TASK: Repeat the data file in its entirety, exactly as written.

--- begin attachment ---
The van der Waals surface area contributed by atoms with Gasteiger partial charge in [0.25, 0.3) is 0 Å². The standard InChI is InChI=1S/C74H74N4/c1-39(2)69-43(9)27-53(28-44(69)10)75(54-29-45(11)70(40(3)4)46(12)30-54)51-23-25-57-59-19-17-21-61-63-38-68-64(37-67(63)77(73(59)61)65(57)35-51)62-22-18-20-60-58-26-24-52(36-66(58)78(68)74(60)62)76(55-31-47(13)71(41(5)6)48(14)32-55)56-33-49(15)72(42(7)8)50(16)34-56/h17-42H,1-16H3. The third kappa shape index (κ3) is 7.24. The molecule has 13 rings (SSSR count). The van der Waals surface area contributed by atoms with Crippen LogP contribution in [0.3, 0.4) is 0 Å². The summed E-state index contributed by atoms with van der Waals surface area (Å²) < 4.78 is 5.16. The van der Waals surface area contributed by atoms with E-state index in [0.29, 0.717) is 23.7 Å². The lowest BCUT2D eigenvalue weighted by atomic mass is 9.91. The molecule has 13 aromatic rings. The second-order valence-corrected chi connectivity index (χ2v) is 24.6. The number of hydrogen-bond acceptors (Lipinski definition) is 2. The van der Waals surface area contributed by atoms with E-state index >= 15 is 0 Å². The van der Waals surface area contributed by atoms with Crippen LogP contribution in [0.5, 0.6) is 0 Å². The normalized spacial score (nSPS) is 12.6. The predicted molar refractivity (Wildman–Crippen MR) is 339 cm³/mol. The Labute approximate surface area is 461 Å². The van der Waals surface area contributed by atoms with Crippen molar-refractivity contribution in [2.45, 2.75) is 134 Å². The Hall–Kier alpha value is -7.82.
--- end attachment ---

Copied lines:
The van der Waals surface area contributed by atoms with Gasteiger partial charge in [0.25, 0.3) is 0 Å². The standard InChI is InChI=1S/C74H74N4/c1-39(2)69-43(9)27-53(28-44(69)10)75(54-29-45(11)70(40(3)4)46(12)30-54)51-23-25-57-59-19-17-21-61-63-38-68-64(37-67(63)77(73(59)61)65(57)35-51)62-22-18-20-60-58-26-24-52(36-66(58)78(68)74(60)62)76(55-31-47(13)71(41(5)6)48(14)32-55)56-33-49(15)72(42(7)8)50(16)34-56/h17-42H,1-16H3. The third kappa shape index (κ3) is 7.24. The molecule has 13 rings (SSSR count). The van der Waals surface area contributed by atoms with Crippen LogP contribution in [0.3, 0.4) is 0 Å². The summed E-state index contributed by atoms with van der Waals surface area (Å²) < 4.78 is 5.16. The van der Waals surface area contributed by atoms with E-state index in [0.29, 0.717) is 23.7 Å². The lowest BCUT2D eigenvalue weighted by atomic mass is 9.91. The molecule has 13 aromatic rings. The second-order valence-corrected chi connectivity index (χ2v) is 24.6. The number of hydrogen-bond acceptors (Lipinski definition) is 2. The van der Waals surface area contributed by atoms with E-state index >= 15 is 0 Å². The van der Waals surface area contributed by atoms with Crippen LogP contribution in [0.5, 0.6) is 0 Å². The normalized spacial score (nSPS) is 12.6. The predicted molar refractivity (Wildman–Crippen MR) is 339 cm³/mol. The Labute approximate surface area is 461 Å². The van der Waals surface area contributed by atoms with Crippen molar-refractivity contribution in [2.45, 2.75) is 134 Å². The Hall–Kier alpha value is -7.82.